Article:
Masthead & About

Sage Hill Press was launched in 2004 by Thom Caraway, then a graduating MFA candidate at Eastern Washington University. Through the tutelage of Lynx House publisher and EWU faculty Christopher Howell, Sage Hill soon became the distributor of L’Epervier Press and acquired it’s first title, James Grabill’s October Wind. Subsequent collections have come out from Mike Dockins, Alan Botsford, Marci Rae Johnson, Jeffrey Tucker, and Ben Cartwright. Sage Hill has also published Railtown Almanac, a Spokane poetry anthology, a follow-up prose anthology, and All We Can Hold, an anthology of poems on motherhood.

Sage Hill continues to publish collections and anthologies, and is still run by Thom Caraway. Other editors have included or will include Jeffrey G. Dodd (Railtown), Kate J. Reed (Railtown prose), and Emily Gwinn (All We Can Hold). Sage Hill also awards the Powder Horn Prize for outstanding first-book manuscripts.

Editorial statement from the publisher:

I find it annoying when editors say, “We publish the best work we can find.” Of course. It’s true, but also entirely unhelpful to aspiring poets. Still, I’m not willing to commit Sage Hill to a particular vision of what a good book will sound like. Early in the history of Sage Hill, I was largely interested in narrative poems that demonstrated various kinds of lyric intensity, as is evident in the Grabill and Dockins collections. But the meditative also has appeal, which is one of the reasons I loved the Botsford book so much, the way it interacted with, dwelt upon, and engaged the legacy of Walt Whitman. I’ve tried to select judges for the Powder Horn Prize whose tastes range sometimes drastically from my own, and have loved all the books that have been selected, though none are alike.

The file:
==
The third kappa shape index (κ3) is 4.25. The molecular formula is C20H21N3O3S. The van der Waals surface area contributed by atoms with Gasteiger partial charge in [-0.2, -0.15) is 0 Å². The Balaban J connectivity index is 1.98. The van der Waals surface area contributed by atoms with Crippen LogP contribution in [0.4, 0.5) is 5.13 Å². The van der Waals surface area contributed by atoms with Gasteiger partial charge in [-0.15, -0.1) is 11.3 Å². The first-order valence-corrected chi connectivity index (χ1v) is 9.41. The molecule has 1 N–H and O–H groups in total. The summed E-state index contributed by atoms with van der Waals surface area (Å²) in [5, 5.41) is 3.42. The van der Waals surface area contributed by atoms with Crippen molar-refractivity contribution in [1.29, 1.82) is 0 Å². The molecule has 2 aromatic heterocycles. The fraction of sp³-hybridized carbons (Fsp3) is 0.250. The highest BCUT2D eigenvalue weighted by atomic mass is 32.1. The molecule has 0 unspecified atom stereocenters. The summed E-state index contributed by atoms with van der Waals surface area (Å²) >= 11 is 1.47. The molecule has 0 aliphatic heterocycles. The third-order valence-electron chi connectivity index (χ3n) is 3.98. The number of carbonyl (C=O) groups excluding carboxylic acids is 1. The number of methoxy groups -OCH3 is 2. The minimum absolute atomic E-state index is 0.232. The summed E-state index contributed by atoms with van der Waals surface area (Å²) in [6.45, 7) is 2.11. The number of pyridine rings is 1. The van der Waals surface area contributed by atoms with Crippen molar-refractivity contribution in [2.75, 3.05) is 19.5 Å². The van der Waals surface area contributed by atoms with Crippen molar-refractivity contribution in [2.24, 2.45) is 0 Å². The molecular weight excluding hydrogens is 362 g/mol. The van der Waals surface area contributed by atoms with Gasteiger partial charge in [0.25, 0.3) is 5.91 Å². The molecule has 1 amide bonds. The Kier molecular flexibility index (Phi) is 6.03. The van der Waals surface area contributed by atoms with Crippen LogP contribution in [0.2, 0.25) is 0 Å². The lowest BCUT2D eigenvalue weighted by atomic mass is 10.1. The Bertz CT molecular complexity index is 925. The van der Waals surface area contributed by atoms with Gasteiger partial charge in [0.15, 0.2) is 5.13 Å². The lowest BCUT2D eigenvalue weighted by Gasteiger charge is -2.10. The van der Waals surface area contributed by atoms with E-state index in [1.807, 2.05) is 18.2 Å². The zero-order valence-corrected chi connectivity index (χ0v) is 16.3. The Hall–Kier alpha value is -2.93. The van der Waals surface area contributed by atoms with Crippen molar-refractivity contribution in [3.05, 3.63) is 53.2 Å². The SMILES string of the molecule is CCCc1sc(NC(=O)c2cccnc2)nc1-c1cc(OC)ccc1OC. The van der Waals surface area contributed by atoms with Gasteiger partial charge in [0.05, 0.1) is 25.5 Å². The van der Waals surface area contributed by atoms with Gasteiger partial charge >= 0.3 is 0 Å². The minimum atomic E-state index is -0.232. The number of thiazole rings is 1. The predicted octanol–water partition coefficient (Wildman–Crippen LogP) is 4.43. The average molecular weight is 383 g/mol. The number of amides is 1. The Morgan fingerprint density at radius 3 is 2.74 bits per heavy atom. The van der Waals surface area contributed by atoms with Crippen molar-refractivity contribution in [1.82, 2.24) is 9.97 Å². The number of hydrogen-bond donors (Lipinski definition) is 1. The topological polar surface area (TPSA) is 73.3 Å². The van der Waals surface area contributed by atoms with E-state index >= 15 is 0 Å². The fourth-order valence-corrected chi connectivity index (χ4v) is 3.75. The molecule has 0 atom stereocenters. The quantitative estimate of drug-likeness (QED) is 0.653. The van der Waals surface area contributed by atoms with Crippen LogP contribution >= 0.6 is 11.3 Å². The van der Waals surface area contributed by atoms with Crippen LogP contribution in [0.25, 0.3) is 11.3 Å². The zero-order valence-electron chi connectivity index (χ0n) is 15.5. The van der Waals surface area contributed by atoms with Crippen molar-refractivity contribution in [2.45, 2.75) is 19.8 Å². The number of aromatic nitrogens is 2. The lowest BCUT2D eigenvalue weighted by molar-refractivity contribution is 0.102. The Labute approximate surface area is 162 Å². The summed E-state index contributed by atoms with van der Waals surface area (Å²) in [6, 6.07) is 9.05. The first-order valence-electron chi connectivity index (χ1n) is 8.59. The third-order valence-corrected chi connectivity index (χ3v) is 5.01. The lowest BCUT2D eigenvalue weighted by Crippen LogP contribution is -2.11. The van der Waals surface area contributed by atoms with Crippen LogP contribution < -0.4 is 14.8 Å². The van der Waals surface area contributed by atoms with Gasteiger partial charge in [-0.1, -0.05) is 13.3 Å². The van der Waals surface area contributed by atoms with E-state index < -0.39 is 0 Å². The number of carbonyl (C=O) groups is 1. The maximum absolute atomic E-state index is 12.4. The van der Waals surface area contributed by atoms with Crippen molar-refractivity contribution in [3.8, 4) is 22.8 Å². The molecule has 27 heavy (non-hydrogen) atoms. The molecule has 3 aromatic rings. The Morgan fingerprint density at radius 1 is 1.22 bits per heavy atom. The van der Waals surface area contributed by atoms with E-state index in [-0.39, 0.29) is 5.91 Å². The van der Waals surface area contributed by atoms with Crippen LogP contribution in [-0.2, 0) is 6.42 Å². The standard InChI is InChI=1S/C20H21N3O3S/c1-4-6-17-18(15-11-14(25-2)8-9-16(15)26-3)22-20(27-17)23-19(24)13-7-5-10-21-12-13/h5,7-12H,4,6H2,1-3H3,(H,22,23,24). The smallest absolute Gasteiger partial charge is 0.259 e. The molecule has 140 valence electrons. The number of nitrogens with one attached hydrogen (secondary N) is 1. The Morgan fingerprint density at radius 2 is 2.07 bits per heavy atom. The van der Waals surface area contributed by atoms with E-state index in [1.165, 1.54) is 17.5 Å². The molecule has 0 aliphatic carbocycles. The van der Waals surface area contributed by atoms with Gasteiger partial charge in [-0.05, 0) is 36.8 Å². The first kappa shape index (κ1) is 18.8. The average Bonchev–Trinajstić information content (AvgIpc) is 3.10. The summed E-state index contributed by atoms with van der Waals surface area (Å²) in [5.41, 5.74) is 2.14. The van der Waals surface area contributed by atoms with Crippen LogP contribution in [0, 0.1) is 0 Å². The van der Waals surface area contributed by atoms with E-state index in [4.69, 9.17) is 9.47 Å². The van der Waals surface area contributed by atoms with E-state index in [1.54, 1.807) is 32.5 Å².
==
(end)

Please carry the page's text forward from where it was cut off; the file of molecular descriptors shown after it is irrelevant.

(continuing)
If a poem or collection experiments, the experiment should have discernible purpose. If the poem or collection is formal, the form should have a function. I often prefer poems that attempt or do transcend the limited context of the lyric speaker. I like poems that leap, in the tradition of the deep image, the Projective, and the surreal. I like poems that sing, that don’t forget to be poems, but also that don’t try so hard to be poems that the singing feels forced or inorganic to what the poem needs. I like collections that invite me in, give me work to do, reward that work, and toss me around the universe.

I often do not like poems that wink at me, hold me at arms length for no good reason, or try to be smarter than everyone else. I don’t like poems that think they are clever. I strongly dislike anything to which I might attach the prefix ‘bro.’

I doubt any of that is particularly helpful or concrete. Here’s a list of magazines and poets I like, who do really interesting things. If you like what happens in these magazines or in the work of these poets, then maybe Sage Hill will be a good fit for you.


32 Poems

Gigantic Sequins

Ninth Letter

Redactions: Poetry & Poetics

Rock & Sling (I edit this magazine, so it will give you a very clear picture of the kinds of poems I prefer)

Smartish Pace

Sugar House Review

Willow Springs

Contemporary poets: Susanna Childress, B.H. Fairchild, Katie Ford, Kevin Goodan, Tom Holmes, Christopher Howell, Dorianne Laux, Tod Marshall, Claudia Rankine, Danez Smith, Nance Van Winckel, Natalie Young.

20th century poets: H.D., Four Quartets T.S. Eliot, Paul Eluard, Jack Gilbert, Richard Hugo, Robinson Jeffers, Denise Levertov, Mina Loy, Wallace Stevens, William Carlos Williams, James Wright.


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